In the Heart of Winter

February 21, 2024
by Fumi

Each Sunday evening, we invite friends and neighbors to our home for our weekly Sunday Soup and Contemplation. It’s a simple, modest gathering: at most ten, and often just two or three friends will gather for contemplative practice followed by a soup supper. The evening starts with introductions and a grounding poem or song at 4:30 p.m., followed by twenty minutes of silence during which people are invited to engage in whatever form of contemplation or prayer practice they choose. Then, we move into “heart-sharing,” in which participants are invited to share directly from their heart for two or three minutes, as the rest of us hold what is shared in our own hearts. At 5:30 p.m., we share a big pot of soup.

Winter is the contemplative season.  The days are shorter, trees and other plants go dormant, and the world seems to slow down.  We are naturally less active, giving us a chance to turn our attention from the outer landscape to our inner heartscape.  Perhaps we sleep more, and let the world of dreams speak to us.  We sit.  We read.  We pray. 

Turn toward the holocaust, it approaches
/on every side, there is no other place
/to turn. Dawning in your veins
/is the light of the blast/
that will print your shadow on stone/
in a last antic of despair
/to survive you in the dark.
/Man has put his history to sleep/
in the engine of doom. It flies
/over his dreams in the night,/
a blazing cocoon. O gaze into the fire
/and be consumed with man’s despair,
/and be still, and wait. And then see
/the world go on with the patient work
/of seasons, embroidering birdsong
/upon itself as for a wedding, and feel
your heart set out in the morning
/like a young traveler, arguing the world/
from the kiss of a pretty girl./
It’s the time’s discipline to think/
of the death of all living, and yet live.

~A Discipline, by Wendell Berry

The Jesuit priest and theologian Walter Burghart once described contemplation as a long, loving look at the real. The trouble is, “the real” so often appears bleak and hopeless. Who wants to contemplate war, suffering, or climate change? It seems easier to turn away, to distract ourselves with work, family, Netflix or Instagram.

We, too, would like to look away, and the truth is, we often do. Yet our intuition tells us that if there is a path forward it is one we will find only by squarely facing the challenges of our times – that is, only through contemplation.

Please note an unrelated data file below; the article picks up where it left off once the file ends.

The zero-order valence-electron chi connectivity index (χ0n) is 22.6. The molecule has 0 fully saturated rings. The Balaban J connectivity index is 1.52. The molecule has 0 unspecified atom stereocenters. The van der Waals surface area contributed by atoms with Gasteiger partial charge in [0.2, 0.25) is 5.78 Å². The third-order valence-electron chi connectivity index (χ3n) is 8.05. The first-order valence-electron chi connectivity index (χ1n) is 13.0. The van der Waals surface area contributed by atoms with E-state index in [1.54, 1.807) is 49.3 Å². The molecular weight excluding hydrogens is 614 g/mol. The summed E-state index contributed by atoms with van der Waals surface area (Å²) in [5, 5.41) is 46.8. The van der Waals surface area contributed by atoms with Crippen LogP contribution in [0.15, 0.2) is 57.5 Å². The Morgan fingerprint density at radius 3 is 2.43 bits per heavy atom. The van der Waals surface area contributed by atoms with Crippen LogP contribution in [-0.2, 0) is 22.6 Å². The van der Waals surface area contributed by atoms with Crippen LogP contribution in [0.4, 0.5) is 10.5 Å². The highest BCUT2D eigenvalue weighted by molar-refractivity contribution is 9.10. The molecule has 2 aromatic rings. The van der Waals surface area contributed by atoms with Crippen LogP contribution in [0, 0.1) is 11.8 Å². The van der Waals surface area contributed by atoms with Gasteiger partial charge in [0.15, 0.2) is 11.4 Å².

The farmer, prophet, and poet Wendell Berry captures this dynamic in his poem, A Discipline, which we recently shared at our Sunday gathering. Turn toward the holocaust, and to the nuclear explosions that will print your shadow on stone. Gaze into the fire. Be consumed with despair. Don’t turn away from the horror of our times; turn toward it; gaze into it.

Then, the contemplative practice: be still, and wait. And then see… Perhaps there is more to “the real” than the wars and the suffering. Perhaps there is the patient work of the seasons, embroidering birdsong upon itself as for a wedding. Perhaps, when we take a long, loving look at the real, something else emerges from the wreckage of our despair – something we might call the really real, something like life itself.

I think of Wendell Berry as my uncle Wendell – old, wise, and a bit old-fashioned, especially when it comes to his gendered thinking and language. I yearn to cling to his wisdom, to his old-fashioned hope. Yet, even as I write these words, a part of me wants to rebel: you wrote these verses in 1968, and since then, even the patient work of seasons has fallen apart!

And yet.

If uncle Wendell’s insight is that life is, and life must, and life will, despite the destruction, isn’t there wisdom in that? We do live, and that’s something. What a discipline, what a calling not of our choosing to be born in this time, when we must think of the death of all living, and yet live.

At Dandelion House, we practice this discipline of turning toward the holocaust and gazing into despair, of taking a long, loving look at the real, every Sunday at 4:30 p.m., and, within our own community, every morning at 7:30 a.m. Then we get on with the business of living – the daily tasks of cooking food, planting a garden, or offering hospitality.

We’ve learned a few things along the way: that amidst a crumbling world, there is still joy in community; that individuals – humans, animals, trees, creeks – matter; that we can, if not stop the destruction around us, then lessen its impact by sharing the burden.

We invite you to join us one of these Sundays, to begin your week with contemplative community, especially now, in these dark days of winter, and of human history.

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